Academic factors represent specific drivers of asset returns and are identified as positive contributors to market returns in the long run. In the equity markets, for example, the momentum factor has been shown to generate positive returns across global indices and developed markets. The HML (High-minus-Low) factor compares companies with high book-to-market ratios to those with low ones, serving as a standard representation of the value factor. These factors often exhibit positive gross Sharpe ratios (excluding transaction costs) but slightly negative net Sharpe ratios (factoring in transaction costs). Given the availability of market data (only daily prices and volumes), these signals were used in the experiment:

  1. Magical Alpha: Calculated as the average of daily returns on the next month’s returns.
  2. Momentum: Computed as the average of 3-month, 6-month, 9-month, and 1-year annualized returns. To account for the extreme volatility of the market, annualized returns are clipped at +/-100%. The average annualized returns are then smoothed using a 14-day rolling window.
  3. Reversal: Reflects mean reversion in short-term movements. It is defined as the reverse normalized z-score of daily returns, with mean and standard deviation values derived from a period ranging from 3 months to 1 year. The resulting scores are further smoothed using a 14-day rolling window to reduce overall turnover.
  4. Volatility: This factor suggests that assets with lower volatility tend to generate higher risk-adjusted returns than those with higher volatility. The signal is defined as the 6-month rolling volatility difference from the cross-sectional mean.
  5. Liquidity: This factor suggests that less liquid assets may offer higher expected returns as compensation for their lower liquidity. The signal is defined as the inverse of volume (in USD) logarithmically transformed.

All signals are assumed to trade in a dollar-neutral portfolio (net position = 0) without any leverage (sum of absolute positions = 1). Their scores are consistently normalized (recursively) on a cross-sectional level, with a winsorization of +/-3.0 applied. Finally the scores are multiplied with its volatility to convert into the alphas (Alpha = Scores x Volatility x IC *)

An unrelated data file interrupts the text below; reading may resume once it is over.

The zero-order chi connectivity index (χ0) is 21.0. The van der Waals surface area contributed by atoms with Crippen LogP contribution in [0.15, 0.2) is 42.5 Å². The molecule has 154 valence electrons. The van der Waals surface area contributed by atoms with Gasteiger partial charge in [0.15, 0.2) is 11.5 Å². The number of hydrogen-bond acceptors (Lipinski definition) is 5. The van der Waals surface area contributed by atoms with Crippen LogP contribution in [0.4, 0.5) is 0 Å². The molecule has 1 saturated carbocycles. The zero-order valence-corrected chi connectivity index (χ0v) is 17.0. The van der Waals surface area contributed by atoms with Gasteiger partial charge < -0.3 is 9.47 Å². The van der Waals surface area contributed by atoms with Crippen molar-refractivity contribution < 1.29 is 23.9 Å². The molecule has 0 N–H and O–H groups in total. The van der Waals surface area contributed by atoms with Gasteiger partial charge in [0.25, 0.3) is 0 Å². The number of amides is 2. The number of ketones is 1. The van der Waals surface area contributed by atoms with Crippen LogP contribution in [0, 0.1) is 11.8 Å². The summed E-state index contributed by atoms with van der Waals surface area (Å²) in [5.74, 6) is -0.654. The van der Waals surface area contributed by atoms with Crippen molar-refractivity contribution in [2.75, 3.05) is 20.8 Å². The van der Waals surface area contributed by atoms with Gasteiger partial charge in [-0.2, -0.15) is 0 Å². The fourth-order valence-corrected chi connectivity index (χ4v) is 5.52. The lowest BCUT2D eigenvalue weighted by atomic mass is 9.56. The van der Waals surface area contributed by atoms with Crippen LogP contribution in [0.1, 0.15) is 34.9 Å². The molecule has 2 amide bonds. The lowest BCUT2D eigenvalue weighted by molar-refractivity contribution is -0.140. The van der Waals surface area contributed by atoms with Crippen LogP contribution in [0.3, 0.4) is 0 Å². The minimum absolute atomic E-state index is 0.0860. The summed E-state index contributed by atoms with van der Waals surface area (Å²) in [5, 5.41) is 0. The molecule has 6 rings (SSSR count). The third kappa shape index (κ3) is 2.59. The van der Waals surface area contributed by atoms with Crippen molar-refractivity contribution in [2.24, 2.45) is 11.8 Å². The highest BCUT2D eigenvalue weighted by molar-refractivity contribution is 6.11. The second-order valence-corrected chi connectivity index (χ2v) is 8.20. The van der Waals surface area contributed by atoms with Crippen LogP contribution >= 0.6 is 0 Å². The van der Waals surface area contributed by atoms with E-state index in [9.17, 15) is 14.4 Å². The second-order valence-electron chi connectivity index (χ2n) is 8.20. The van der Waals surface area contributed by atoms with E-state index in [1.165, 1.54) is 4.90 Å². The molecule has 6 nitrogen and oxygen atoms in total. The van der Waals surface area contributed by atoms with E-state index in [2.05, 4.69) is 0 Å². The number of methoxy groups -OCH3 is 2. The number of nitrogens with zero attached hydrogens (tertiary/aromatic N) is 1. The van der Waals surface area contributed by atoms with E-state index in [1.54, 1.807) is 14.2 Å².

Next, several performance metrics, such as the Sharpe ratio, are computed for these signals using the five sizing approaches mentioned earlier.

You need a stronger stomach for MV portfolios

First, let’s examine the Sharpe ratio. The table below presents results that align with the book’s suggestions—generally, the proportional rule outperforms other approaches. The MV (Mean-Variance) portfolio is the worst sizing rule in general The only exception for the MV portfolio is the momentum signal, and even its relative improvement is only modest.


Furthermore, the MV portfolio experiences the most significant maximum drawdown among all signals. Its maximum drawdown is 3-5 times higher than that of the proportional approaches. This means that running an MV portfolio requires a stronger stomach, especially when the market takes a downturn.


Consistent with the book’s findings, the 75% shrunken MV rule emerges as the best alternative to the original MV rule. Notably, it also significantly reduces the maximum drawdown.

Smart readers may have raised a critical question in an earlier section—why does the MV rule divide only the signal by variances? Why is the pairwise correlation between the instruments ignored?

Factor risk model

The original experiment described in the book generated instruments with returns that are independent of each other, making it logical to consider only the instrument variances in the MV (Mean-Variance) rule. However, in practice, market instruments are often correlated, and for a large universe (as many as 600 instruments in our example), estimating empirical covariances becomes a challenging task.

To estimate an N x N covariance matrix, N x (N+1) / 2 relationships need to be estimated. Achieving a sufficiently converged covariance matrix in the financial market requires an enormous number of data samples, which is often impractical to obtain. Additionally, financial time series data often exhibits autocorrelation characteristics. This is where dimensionality reduction techniques come into play.